elements who attack our leadership like mad dogs but who are unable to
put forward any substantive and practical solution of their own. In order
to succeed in all our activities we need a strong and stable government,
up to the last minute. They are known as clamorous slogan-creators who
are good for nothing but speech-making. When it comes to taking definite
actions or making sacrifices they are soon shown to be unwilling weaklings.
A typical example of this is that even at the present stage they have no
better proposal to make than to suggest that we should have recourse to
the United Nations. It is therefore necessary that they should be isolated
and kept at a distance.
We must enlighten our members about our plans and objectives
VERBALLY. Meetings must be held at the sub-headquarters of the Organization
to enlighten leaders and members so that they are properly equipped to
enlighten others. NO WRITTEN EXPLANATION OF ANY
SORT IS ALLOWED. LOSS OR LEAKAGE OF ANY DOCUMENT PERTAINING TO THE ABOVE
IS EQUIVALENT TO HIGH TREASON. There can be no action that would
inflict a heavier blow to our struggle than any revealing of the contents
of the present document or the publication of this by the opposition.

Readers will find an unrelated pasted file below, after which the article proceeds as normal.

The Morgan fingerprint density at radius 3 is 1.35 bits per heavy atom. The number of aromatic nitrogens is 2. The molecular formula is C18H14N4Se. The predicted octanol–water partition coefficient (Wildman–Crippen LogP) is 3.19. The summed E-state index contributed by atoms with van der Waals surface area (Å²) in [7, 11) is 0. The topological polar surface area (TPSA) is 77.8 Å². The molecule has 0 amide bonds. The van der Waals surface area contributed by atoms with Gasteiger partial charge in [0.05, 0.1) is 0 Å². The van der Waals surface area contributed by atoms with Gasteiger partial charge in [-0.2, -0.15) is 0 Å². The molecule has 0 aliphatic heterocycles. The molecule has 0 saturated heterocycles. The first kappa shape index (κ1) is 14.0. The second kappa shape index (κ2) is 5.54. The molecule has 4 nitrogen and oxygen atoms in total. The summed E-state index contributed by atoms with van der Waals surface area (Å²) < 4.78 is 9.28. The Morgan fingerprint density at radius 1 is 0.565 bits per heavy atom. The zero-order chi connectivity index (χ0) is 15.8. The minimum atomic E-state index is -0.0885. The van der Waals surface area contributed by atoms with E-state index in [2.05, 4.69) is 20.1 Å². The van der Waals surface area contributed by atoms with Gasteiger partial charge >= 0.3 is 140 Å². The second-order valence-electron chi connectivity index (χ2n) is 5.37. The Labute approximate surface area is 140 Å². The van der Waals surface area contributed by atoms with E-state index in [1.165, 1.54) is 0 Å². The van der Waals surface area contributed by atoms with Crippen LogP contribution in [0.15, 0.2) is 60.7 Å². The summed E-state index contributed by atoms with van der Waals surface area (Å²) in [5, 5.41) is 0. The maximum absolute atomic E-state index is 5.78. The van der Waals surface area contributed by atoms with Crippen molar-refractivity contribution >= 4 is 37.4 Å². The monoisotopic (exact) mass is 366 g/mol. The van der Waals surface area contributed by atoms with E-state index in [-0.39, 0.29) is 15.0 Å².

Outside the verbal enlightenment of our members, all our activities,
and our publications in the press in particular, must be most restrained
and must not divulge any of the above. Only responsible persons will be
allowed to make public speeches and statements and will refer to this Plan
only generally under their personal responsibility and under the personal
responsibilty of the Chief of sub-headquarters concerned. Also, any reference
to the written Plan should be done only after the formal approval of the
Chief of the sub-headquarters who will control the speech or statement.
But in any case such speech or statement MUST
NEVER BE ALLOWED TO APPEAR IN THE PRESS OR ANY OTHER PUBLICATION.
The tactic to be followed: Great effort must be made to enlighten
our members and the public VERBALLY. Every
effort must be made to show ourselves as moderates. Any reference to our
plans in writing, or any reference in the press or in any document is strictly
prohibited. Responsible officials and other responsible persons will continue
to enlighten the public and to increase its morale and fighting spirit
without ever divulging any of our plans through the press or otherwise.
NOTE: The present document should
be destroyed by burning under the personal responsibilities of the Chief
of the sub-headquarters and in the presence of all members of the staff
within 10 days of its being received. It is strictly prohibited to make
copies of the whole or any part of this document. Staff members of sub-headquarters
may have it in their possession only under the personal responsibility
of the Chief of sub-headquarters, but in no case is anyone allowed to take
it out of the office of sub-headquarters.